Mass extinction of lizards and snakes at the Cretaceous-Paleogene boundary

Nicholas R. Longrich, Bhart-Anjan S. Bhullar, Jacques A. Gauthier

Research output: Contribution to journalArticlepeer-review

125 Citations (SciVal)


The Cretaceous-Paleogene (K-Pg) boundary is marked by a major mass extinction, yet this event is thought to have had little effect on the diversity of lizards and snakes (Squamata). A revision of fossil squamates from the Maastrichtian and Paleocene of North America shows that lizards and snakes suffered a devastating mass extinction coinciding with the Chicxulub asteroid impact. Species-level extinction was 83%, and the K-Pg event resulted in the elimination of many lizard groups and a dramatic decrease in morphological disparity. Survival was associated with small body size and perhaps large geographic range. The recovery was prolonged; diversity did not approach Cretaceous levels until 10 My after the extinction, and resulted in a dramatic change in faunal composition. The squamate fossil record shows that the end-Cretaceous mass extinction was far more severe than previously believed, and underscores the role played by mass extinctions in driving diversification.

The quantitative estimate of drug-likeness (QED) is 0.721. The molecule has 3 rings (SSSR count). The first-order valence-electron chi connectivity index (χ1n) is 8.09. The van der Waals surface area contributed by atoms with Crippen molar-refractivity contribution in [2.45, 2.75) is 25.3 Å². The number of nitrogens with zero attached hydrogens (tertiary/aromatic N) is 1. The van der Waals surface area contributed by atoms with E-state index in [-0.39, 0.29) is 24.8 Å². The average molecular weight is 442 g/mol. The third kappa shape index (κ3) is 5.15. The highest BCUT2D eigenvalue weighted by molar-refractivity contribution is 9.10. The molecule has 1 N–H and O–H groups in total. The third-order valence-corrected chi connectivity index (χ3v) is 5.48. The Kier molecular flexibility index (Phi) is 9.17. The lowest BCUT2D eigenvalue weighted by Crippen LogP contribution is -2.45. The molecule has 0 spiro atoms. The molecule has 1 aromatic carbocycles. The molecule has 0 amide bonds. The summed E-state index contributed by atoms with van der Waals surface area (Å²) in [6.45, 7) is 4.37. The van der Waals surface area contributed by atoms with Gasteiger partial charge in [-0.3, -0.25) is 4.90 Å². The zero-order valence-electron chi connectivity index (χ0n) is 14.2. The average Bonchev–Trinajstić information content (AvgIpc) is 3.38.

Original languageEnglish
Pages (from-to)21396-21401
Number of pages6
JournalProceedings of the National Academy of Sciences of the United States of America
Issue number52
Publication statusPublished - 26 Dec 2012


  • animals
  • biological evolution
  • body size
  • extinction, biological
  • history, ancient
  • lizards
  • North America
  • paleontology
  • snakes
  • time factors


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